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Canadian Michael Spavor Sentenced to 11 Years in China for Espionage

Published: August 11, 2021
Louis Huang of Vancouver Freedom and Democracy for China holds photos of Canadians Michael Spavor and Michael Kovrig, who are being detained by China, outside British Columbia Supreme Court, in Vancouver, on March 6, 2019, as Huawei Chief Financial Officer Meng Wanzhou appears in court. (Image: JASON REDMOND/AFP via Getty Images)

Canadian citizen, Michael Spavor, after years of detention in one of China’s many “residential surveillance at a designated location” (RSDL) prisons was been sentenced on Wednesday, Aug. 11, by a court in Dandong city to 11 years in prison. 

Canadian Prime Minister, Justin Trudeau, blasted the verdict as “absolutely unacceptable and unjust” adding that, “The verdict for Mr Spavor comes after more than two-and-a-half years of arbitrary detention, a lack of transparency in the legal process, and a trial that did not satisfy even the minimum standards required by international law.”

The verdict came down just as Beijing was applying further pressure on Canadian authorities ahead of a Canadian court ruling on whether or not to hand over Meng Wanzhou, Huawei’s Chief Financial Officer, to the United States to face criminal charges for allegedly violating sanctions placed on Iran by the U.S..

Meng has been fighting her extradition to the United States while under house arrest in the Canadian province of British Columbia.  

Spavor’s arrest by Chinese authorities in 2018 came just days after Meng’s arrest in Canada leading many to conclude that the Chinese Communist Party (CCP) was engaging in hostage diplomacy tactics.

Spavor, and fellow Canadian Michael Kovrig have spent over 975 days in detention in one of China’s RSDL prisons, according to Safeguard Defenders, a human rights NGO that was founded in late 2016 and that’s offices are located in Madrid.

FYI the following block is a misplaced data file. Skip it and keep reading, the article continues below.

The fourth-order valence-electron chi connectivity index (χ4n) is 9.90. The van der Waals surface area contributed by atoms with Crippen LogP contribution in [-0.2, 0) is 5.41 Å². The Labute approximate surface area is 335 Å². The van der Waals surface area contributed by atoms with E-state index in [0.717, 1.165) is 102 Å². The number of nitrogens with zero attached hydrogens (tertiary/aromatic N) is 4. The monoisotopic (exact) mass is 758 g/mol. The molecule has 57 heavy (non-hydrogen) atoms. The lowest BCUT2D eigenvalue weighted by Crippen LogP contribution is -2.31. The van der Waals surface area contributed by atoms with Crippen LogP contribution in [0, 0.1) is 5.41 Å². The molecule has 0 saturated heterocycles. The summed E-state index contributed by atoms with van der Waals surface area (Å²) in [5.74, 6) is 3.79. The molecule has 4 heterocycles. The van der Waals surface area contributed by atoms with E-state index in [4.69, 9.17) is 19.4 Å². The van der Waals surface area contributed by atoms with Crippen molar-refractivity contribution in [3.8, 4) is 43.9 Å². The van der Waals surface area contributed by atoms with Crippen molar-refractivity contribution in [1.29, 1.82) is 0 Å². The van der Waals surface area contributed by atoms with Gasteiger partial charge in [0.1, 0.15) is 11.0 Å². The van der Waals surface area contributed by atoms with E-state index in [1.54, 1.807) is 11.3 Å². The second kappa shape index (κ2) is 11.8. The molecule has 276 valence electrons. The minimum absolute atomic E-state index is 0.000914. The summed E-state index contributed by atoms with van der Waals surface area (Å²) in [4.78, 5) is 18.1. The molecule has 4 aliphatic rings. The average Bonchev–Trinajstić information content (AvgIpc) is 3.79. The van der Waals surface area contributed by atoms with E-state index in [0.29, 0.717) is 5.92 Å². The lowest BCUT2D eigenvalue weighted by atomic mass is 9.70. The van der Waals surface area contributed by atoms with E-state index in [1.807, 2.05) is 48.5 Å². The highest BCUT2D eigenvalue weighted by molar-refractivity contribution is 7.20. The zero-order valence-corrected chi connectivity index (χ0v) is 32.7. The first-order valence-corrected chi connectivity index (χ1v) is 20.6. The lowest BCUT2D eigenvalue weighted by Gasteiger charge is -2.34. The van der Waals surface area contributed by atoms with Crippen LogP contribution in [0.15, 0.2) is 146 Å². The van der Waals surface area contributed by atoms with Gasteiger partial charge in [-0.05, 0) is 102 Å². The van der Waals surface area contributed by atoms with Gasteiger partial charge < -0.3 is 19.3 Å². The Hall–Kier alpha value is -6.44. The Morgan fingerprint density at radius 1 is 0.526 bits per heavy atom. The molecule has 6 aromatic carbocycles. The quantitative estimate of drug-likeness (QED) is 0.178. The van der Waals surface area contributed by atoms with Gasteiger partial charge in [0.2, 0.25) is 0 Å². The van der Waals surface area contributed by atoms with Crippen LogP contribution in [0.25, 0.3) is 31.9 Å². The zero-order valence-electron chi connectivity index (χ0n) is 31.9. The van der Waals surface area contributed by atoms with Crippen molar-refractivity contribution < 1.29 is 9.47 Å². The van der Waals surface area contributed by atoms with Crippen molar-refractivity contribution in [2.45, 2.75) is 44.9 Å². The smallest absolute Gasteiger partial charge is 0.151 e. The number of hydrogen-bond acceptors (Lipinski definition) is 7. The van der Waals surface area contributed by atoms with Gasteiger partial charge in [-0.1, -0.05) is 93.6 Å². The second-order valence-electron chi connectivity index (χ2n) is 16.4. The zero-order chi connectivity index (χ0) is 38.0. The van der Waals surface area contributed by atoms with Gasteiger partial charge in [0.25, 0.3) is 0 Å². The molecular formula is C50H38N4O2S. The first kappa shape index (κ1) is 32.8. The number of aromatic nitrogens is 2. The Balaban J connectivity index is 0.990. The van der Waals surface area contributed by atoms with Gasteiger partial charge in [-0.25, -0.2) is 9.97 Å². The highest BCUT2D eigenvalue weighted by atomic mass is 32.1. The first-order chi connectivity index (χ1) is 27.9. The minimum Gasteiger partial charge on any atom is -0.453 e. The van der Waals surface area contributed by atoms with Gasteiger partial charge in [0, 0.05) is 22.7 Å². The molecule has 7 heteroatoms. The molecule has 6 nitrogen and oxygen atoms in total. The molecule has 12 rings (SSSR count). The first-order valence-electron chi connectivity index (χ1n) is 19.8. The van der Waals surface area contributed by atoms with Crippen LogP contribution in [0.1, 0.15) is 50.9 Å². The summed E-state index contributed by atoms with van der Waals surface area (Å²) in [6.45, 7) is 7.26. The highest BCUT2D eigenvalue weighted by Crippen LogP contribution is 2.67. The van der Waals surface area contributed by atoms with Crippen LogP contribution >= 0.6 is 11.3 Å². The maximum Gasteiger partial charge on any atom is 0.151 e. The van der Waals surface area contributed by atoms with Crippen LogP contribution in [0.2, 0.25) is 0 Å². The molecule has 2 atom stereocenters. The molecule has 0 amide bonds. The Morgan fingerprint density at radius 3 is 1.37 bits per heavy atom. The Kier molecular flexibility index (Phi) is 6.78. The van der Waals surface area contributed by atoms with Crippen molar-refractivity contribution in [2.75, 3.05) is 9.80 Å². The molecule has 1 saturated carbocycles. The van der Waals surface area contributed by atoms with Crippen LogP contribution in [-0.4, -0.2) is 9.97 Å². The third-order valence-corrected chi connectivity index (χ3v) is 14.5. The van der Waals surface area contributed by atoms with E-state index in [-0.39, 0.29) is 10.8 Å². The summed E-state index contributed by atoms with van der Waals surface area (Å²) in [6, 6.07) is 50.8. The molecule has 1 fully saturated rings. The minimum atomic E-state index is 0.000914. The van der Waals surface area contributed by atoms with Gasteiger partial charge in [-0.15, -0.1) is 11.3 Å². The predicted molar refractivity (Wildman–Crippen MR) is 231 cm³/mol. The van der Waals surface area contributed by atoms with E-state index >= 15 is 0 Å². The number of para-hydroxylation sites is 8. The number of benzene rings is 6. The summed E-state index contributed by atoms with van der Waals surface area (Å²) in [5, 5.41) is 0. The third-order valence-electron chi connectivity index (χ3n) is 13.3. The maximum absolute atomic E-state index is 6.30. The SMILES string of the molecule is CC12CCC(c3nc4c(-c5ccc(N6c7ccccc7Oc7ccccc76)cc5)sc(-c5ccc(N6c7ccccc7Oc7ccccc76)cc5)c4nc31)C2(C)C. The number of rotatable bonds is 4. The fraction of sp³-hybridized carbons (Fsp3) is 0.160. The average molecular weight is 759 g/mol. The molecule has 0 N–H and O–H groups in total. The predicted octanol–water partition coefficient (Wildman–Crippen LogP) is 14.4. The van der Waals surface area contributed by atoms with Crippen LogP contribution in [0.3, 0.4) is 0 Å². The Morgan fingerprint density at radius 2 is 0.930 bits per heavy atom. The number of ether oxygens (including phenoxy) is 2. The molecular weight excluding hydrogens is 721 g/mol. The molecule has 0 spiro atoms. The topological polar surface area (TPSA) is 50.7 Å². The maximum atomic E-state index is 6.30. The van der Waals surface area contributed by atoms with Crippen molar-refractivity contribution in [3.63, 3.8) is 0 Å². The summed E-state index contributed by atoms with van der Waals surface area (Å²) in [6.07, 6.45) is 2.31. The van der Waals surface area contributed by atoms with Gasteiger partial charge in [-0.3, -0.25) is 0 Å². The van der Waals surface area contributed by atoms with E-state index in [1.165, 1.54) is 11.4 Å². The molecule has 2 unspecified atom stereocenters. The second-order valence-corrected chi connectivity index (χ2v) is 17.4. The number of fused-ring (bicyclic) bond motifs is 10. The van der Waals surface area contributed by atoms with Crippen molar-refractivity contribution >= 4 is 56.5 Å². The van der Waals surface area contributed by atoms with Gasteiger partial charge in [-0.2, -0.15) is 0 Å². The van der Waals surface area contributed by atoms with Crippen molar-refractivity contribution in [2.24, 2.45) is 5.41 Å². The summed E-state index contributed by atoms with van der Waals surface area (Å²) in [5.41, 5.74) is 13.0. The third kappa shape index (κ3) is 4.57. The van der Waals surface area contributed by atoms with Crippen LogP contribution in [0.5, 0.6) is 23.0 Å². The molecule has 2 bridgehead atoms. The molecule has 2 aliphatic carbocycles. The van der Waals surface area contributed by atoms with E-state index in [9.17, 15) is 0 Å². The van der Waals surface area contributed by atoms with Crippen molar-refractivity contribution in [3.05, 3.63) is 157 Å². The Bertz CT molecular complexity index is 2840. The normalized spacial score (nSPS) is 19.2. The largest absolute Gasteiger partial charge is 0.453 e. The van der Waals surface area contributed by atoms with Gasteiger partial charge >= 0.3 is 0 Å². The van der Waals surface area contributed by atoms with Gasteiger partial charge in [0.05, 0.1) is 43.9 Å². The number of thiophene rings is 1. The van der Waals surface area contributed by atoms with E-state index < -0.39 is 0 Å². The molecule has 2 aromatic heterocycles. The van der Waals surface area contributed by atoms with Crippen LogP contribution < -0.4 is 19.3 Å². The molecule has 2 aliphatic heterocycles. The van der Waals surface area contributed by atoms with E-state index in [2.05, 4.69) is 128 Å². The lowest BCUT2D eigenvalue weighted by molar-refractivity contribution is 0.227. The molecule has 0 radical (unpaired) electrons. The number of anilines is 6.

In March, China’s state-funded media tabloid, the Global Times, said that Spavor, who resided near the North Korean border and conducted cultural exchanges with the North Koreans, was accused of supplying intelligence to fellow Canadian Michael Kovrig, a former diplomat who worked for the International Crisis Group, that according to their website “is an independent organization working to prevent wars and shape policies that will build a more peaceful world.”

Spavor’s organization was based in Dandong, which is located across the border in Northeast China. A fluent speaker of Korean, he is personally acquainted with North Korean dictator Kim Jong Un.

Canadian authorities have said that the charges against both Spavor and Kovrig are baseless.

The ruling

On Wednesday, August 11, a court in Dandong handed down a guilty verdict to Spavor for illegally providing state secrets to other countries. In addition to a lengthy 11 year sentence he had all of his personal property confiscated and was fined 50,000 yuan (US$7,715), according to a statement by the Liaoning Dandong intermediate people’s court. 

The court also ordered that Spavor be deported, however it was not clear when this would occur. There is a possibility that Spavor could be deported back to Canada prior to his sentence being completely served. 

Mo Shaoping, a Beijing based lawyer, told Reuters that deportation generally occurs after a person has finished their sentence but early deportation has been known to happen in special cases. 

A similar case occurred in 2014 when Canadian couple Kevin and Julia Garratt were detained, charged and sentenced in China following Canada’s extradition of Su Bin, a suspected spy, to the United States. The couple were released and deported in 2017 shortly after Su cut a deal in the United States.

Dominic Barton, a Canadian ambassador said he was disappointed with the long sentence stating, “We condemn in the strongest possible terms this [decision] which was rendered without due process or transparency.” adding that “hopefully there is a way for him to get home a little earlier,” The Guardian reported. 

Margaret McCuaig-Johnston, a senior fellow at the University of Ottawa’s graduate school told The Guardian, “[Spavor’s case] may be a signal that the Chinese are willing to deport him at whatever time the Canadian government creates the right conditions for him to leave – in other words Meng being released to return to China.”

Spavor has two weeks to appeal the decision but China’s justice system rarely grants appeals and is known to post conviction rates of 99.9 percent.